‘To the living, we owe respect. To the dead we owe truth’
Cracking cold cases often very laborious
BY Brianne Dopart : The Herald-Sun
May 13, 2006 : 9:29 pm ET
DURHAM — Sometimes it’s a case without evidence. Sometimes all of the witnesses have passed away or relocated without leaving any trace of forwarding address. As a cold case investigator, Delois West often deals with incomplete case files, cases where the lead investigator has retired or died or cases where evidence is so old it’s no longer usable.
To sharpen her skills and pick up some new ideas for pursuing cases that seem to present no obvious leads, West, along with Detective Anthony Smith and a Durham Police forensic technician attended a course at the North Carolina Justice Academy presented by experts from Naval Intelligence.
The classes, like “Sexually Motivated Homicides of the Elderly,” and “Crime Scene Reconstruction,” were free to all law enforcement.
The Herald-Sun is documenting Durham personnel’s participation as part of its Open Files series, which examines unsolved homicides in the Durham area.
Smith, who West says gets incredibly passionate about all of his cases, says he learned several things at the school that he could immediately apply.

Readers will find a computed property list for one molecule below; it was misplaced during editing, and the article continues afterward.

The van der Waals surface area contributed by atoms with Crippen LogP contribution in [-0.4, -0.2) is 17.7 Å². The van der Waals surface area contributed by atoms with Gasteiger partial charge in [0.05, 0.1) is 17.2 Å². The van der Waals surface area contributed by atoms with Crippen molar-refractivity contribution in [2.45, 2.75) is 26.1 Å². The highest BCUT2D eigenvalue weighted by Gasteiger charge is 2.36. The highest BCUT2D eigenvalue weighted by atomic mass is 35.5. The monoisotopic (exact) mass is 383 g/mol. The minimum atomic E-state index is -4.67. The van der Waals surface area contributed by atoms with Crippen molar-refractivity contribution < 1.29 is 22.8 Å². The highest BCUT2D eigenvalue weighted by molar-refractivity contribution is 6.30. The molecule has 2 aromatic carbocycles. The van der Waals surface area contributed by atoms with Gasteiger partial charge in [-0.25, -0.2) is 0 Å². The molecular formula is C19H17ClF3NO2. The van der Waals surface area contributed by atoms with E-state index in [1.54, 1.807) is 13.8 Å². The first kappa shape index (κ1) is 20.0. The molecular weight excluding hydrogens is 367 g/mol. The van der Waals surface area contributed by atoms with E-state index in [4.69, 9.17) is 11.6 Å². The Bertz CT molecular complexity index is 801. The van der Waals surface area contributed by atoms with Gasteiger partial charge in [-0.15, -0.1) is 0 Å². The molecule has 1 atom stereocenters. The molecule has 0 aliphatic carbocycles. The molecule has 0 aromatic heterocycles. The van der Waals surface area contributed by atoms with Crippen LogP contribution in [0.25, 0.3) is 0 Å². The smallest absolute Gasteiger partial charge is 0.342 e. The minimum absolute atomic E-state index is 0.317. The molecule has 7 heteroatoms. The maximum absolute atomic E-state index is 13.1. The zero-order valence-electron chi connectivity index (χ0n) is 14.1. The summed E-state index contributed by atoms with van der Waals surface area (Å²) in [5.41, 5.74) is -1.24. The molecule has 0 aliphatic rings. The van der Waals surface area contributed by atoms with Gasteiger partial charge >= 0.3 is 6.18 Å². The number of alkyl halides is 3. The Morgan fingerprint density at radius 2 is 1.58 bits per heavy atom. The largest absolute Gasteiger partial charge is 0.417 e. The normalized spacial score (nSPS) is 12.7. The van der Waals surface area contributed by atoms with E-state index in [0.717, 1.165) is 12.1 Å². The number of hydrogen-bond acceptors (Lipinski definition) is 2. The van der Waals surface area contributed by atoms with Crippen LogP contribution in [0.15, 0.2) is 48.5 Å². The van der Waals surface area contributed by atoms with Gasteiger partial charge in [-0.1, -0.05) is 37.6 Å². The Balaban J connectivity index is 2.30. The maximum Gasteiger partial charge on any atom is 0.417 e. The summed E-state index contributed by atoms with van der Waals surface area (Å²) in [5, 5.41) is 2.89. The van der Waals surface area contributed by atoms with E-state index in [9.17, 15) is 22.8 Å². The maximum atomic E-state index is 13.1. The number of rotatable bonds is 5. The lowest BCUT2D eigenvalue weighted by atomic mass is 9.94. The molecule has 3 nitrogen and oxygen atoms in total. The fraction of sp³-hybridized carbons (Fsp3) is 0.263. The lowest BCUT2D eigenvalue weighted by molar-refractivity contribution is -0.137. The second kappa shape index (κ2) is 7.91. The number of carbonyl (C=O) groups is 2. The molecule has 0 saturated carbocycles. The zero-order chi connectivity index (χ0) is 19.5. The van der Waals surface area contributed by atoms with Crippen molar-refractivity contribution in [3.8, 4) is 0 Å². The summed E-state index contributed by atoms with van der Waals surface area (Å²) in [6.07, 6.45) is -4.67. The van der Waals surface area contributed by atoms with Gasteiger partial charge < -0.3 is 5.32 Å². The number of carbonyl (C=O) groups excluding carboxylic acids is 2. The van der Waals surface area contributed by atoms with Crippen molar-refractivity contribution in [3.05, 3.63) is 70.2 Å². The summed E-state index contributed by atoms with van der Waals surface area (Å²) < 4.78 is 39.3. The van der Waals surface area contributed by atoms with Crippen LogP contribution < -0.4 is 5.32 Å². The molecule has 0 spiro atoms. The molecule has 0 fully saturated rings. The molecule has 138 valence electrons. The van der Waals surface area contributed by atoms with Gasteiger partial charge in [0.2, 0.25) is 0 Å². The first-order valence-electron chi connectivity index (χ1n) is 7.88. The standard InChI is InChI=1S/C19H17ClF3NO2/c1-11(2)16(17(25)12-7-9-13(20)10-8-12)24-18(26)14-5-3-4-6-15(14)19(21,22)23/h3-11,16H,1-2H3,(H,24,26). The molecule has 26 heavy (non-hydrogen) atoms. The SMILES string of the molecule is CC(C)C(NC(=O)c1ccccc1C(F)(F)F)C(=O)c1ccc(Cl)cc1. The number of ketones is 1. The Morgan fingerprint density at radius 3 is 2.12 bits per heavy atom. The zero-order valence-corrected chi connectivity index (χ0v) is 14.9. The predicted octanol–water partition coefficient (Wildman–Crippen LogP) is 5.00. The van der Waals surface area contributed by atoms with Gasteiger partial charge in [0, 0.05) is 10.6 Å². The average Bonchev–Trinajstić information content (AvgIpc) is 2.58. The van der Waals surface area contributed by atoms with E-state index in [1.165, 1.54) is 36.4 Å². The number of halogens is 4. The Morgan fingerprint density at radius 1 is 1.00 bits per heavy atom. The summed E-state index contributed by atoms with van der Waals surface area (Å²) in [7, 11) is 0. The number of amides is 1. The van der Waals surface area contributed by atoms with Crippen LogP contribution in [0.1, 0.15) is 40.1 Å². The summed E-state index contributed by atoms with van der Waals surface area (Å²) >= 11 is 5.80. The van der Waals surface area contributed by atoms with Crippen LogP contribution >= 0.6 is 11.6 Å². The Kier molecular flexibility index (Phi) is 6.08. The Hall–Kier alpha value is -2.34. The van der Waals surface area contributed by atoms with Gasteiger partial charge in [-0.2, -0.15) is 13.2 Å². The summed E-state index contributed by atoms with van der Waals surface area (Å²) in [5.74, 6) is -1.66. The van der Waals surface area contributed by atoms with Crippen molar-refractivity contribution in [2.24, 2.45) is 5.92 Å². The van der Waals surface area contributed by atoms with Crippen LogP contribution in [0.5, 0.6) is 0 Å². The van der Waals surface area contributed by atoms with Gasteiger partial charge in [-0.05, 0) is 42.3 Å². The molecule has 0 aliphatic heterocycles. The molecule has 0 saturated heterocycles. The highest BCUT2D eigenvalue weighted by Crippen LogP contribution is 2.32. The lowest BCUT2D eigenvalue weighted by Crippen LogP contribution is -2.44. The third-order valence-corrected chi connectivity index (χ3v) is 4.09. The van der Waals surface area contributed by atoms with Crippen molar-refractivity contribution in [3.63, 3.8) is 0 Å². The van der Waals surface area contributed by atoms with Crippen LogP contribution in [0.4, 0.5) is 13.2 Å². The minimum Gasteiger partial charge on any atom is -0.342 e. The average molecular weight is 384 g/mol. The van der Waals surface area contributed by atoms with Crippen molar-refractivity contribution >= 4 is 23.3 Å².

“They did a lot of case overviews, just putting out some techniques they used that worked,” Smith said.
One of those techniques, Smith said, has to do with knowing where to draw, and where not to draw the line.
“Once you get to the end of the case, it is was it is,” Smith said, “Sometimes your witness has passed away, your evidence has evaporated. You have to weigh your evidence and see if it reaches probable cause. You have to have a very good working relationship with the district attorney and other support agencies, like the medical examiner’s office.”
Understanding and identifying where in a case police need to seek additional support is key, Smith said.
“With cold cases it’s always, ‘Did I do everything? Is there something I can check?’ And until you get to that brick wall, you have to keep evaluating what you have,” he said.
Another thing to remember, West said, is that there are some big advantages in cold cases that investigators don’t have in “fresh” cases. For instance, “with a cold case,” she said, “time is actually on your side.”
In many cold cases, information from witnesses will be different years after the original interviews, complicating the case.
“Relationships change,” West said, adding that because there isn’t a great deal of evidence in many cold cases, “You rely a lot on your interviews.”
Most important, West said, the class gave her some inspiration, including a Voltaire quote presented at the beginning of the course that caught the investigator’s attention.
” ‘To the living, we owe respect. To the dead we owe truth,’ … I just like that,” she said.